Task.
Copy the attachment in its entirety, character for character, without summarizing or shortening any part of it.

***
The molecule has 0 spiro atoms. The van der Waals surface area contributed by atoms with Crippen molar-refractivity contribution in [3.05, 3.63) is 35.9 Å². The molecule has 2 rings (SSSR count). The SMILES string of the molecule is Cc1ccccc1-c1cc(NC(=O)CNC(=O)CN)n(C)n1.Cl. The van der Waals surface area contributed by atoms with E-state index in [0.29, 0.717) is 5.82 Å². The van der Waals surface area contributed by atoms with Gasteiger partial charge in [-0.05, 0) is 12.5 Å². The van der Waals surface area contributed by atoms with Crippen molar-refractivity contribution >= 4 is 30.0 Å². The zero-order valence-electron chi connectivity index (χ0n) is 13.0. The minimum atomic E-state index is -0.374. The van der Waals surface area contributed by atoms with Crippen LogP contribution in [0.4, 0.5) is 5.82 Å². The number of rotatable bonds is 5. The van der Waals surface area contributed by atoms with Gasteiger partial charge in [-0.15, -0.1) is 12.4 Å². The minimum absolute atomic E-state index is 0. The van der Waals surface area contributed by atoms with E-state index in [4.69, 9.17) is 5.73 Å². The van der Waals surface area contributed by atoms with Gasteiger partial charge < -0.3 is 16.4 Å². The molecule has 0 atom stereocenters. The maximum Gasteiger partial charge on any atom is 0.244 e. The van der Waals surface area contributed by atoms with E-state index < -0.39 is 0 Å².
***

The molecule has 0 spiro atoms. The van der Waals surface area contributed by atoms with Crippen molar-refractivity contribution in [3.05, 3.63) is 35.9 Å². The molecule has 2 rings (SSSR count). The SMILES string of the molecule is Cc1ccccc1-c1cc(NC(=O)CNC(=O)CN)n(C)n1.Cl. The van der Waals surface area contributed by atoms with E-state index in [0.29, 0.717) is 5.82 Å². The van der Waals surface area contributed by atoms with Gasteiger partial charge in [-0.05, 0) is 12.5 Å². The van der Waals surface area contributed by atoms with Crippen molar-refractivity contribution >= 4 is 30.0 Å². The zero-order valence-electron chi connectivity index (χ0n) is 13.0. The minimum atomic E-state index is -0.374. The van der Waals surface area contributed by atoms with Crippen LogP contribution in [0.4, 0.5) is 5.82 Å². The number of rotatable bonds is 5. The van der Waals surface area contributed by atoms with Gasteiger partial charge in [-0.15, -0.1) is 12.4 Å². The minimum absolute atomic E-state index is 0. The van der Waals surface area contributed by atoms with E-state index in [4.69, 9.17) is 5.73 Å². The van der Waals surface area contributed by atoms with Gasteiger partial charge < -0.3 is 16.4 Å². The molecule has 0 atom stereocenters. The maximum Gasteiger partial charge on any atom is 0.244 e. The van der Waals surface area contributed by atoms with E-state index < -0.39 is 0 Å².